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'Reagans' Finds Doors Are Open At Showtime

Showtime is hoping CBS's loss will be its gain, having purchased the controversial biopic The Reagans from its broadcast-network cousin.

The inter-Viacom Inc. transfer of the four-hour film about former President Ronald Reagan and his wife, Nancy, followed a flood of criticism from conservative groups about critical inaccuracies.

How soon the premium channel will display its heavily publicized purchase was unclear last week. CBS had planned to run the four-hour film in two parts, on Nov. 16 and 18. It was reported Showtime would air it early in 2004, but executives last week weren't ruling rule out a late November or December airing.

"We're still having internal discussions about when to schedule [it]," Showtime executive vice president of original programming Gary Levine said in an interview Friday. "Our intent upon acquiring this movie was to put it on after the first of the year. But as we're looking at scheduling, I can't tell you when it will or won't [air]."

Showtime wouldn't say how much it paid CBS for the rights. Published reports put the price in the $6 million range.

The premium service also wouldn't say what, if any, changes it would make to the CBS version, which stars James Brolin as the former president.

"We know, like and respect the filmmakers and we think there are interesting performances in the movie," Levine said. "We've been here before, and we're thrilled that we have the freedom to provide a forum to talented filmmakers of all different points of view."

Showtime will also air a "forum," or some type of discussion of the film's content with viewpoints from both sides.

"We do like the idea of inviting people of different points of view to discuss the movie, but what form that takes and whether it precedes or follows the movie is still in the planning stage," Levine said.

The sooner the movie airs, the more chance of capitalizing on the controversy's massive publicity.

"It's a boon to Showtime and they need this kind of publicity and hype," said Lifetime Television senior vice president of research Tim Brooks, also a TV historian. "They'll reap a certain number of subscribers who are curious or want to see the movie."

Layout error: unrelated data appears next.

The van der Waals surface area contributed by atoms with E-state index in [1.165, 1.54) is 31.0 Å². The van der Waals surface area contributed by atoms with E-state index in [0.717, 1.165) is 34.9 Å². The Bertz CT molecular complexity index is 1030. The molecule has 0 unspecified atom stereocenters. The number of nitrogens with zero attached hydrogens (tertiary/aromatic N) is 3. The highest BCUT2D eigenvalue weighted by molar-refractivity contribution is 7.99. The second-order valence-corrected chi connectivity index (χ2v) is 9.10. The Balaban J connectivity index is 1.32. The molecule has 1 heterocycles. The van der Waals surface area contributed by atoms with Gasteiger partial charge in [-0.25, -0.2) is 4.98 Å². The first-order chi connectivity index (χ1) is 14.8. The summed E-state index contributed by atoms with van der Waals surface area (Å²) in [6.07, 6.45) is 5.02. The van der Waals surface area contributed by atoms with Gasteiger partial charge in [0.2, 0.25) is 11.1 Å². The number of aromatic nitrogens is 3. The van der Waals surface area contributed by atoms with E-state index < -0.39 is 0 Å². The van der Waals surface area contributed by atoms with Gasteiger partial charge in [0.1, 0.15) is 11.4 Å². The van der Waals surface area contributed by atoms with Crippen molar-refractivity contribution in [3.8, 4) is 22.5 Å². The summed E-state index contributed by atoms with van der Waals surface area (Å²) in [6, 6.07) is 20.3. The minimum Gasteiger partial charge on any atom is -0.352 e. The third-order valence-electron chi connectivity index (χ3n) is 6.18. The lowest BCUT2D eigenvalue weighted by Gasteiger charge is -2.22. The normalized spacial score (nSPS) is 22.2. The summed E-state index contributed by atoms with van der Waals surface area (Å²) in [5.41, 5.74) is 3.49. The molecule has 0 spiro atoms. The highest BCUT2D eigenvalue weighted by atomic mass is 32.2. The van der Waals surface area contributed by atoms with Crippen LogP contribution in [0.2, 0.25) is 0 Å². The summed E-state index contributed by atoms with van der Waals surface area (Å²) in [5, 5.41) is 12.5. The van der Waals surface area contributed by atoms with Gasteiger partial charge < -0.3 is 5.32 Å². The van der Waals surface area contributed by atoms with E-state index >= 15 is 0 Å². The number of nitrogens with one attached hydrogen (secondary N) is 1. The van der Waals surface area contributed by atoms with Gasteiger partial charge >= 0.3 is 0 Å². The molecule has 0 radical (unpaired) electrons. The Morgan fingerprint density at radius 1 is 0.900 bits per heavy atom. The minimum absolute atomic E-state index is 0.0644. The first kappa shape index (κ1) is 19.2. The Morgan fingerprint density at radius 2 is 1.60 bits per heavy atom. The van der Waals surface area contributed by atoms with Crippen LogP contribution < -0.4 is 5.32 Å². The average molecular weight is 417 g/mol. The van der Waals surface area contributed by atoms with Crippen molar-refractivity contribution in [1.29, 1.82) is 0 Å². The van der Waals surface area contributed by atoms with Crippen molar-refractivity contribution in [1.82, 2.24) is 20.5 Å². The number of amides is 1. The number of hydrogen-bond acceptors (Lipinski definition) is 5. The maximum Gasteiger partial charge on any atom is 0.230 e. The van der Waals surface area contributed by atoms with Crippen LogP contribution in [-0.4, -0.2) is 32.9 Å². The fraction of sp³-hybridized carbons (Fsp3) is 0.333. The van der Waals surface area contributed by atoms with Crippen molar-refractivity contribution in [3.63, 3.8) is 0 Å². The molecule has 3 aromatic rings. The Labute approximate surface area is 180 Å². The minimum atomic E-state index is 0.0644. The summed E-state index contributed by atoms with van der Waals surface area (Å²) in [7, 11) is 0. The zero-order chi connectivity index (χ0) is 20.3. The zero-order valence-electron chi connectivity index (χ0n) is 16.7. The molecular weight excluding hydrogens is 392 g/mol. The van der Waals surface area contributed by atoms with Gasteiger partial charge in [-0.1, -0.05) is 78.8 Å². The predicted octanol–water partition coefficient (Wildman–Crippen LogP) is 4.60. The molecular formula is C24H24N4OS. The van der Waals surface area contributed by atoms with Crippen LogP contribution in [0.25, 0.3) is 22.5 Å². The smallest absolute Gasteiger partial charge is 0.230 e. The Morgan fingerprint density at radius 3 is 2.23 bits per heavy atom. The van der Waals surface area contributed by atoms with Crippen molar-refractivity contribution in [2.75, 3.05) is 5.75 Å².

Conservative groups — even without a complete view of the movie — complained it contained inflammatory content that unfairly cast a negative light on the Reagans. They have vowed to keep the pressure on Showtime to significantly edit what they believe is an untrue depiction of the Reagans.

"Viacom would be well-advised to clean this mess up before airing it on Showtime," said a statement from the Media Research Center, which campaigned vigorously to have the current version of the movie pulled from CBS.

Levine said he's not concerned about potential criticism or pressure from conservative groups over the film.

"I would hope that any pressure groups would wait to see the movie in its entirety," he said. "On a broader scale, I would hope they would look at the range of pictures and points of view that Showtime has presented and take it in that context."

Levine said Showtime "will work closely with the filmmakers to get a film that they are proud of and we're happy with and anxious to put on the air."

The Reagans was directed by Robert Allan Ackerman (Showtime's Tennessee Williams' The Roman Spring of Mrs. Stone)
and produced by Craig Zadan and Neil Meron (Chicago).

This isn't the first time Showtime has provided safe haven for controversial films deemed unfit for ad-supported networks.

In 1996, Showtime aired Bastard Out Of Carolina from Turner Network Television, after then-owner Ted Turner refused to air the TNT-produced film, which included graphic images of child abuse and rape.

R. Thomas Umstead
R. Thomas Umstead

R. Thomas Umstead serves as senior content producer, programming for Multichannel News, Broadcasting + Cable and Next TV. During his more than 30-year career as a print and online journalist, Umstead has written articles on a variety of subjects ranging from TV technology, marketing and sports production to content distribution and development. He has provided expert commentary on television issues and trends for such TV, print, radio and streaming outlets as Fox News, CNBC, the Today show, USA Today, The New York Times and National Public Radio. Umstead has also filmed, produced and edited more than 100 original video interviews, profiles and news reports featuring key cable television executives as well as entertainers and celebrity personalities.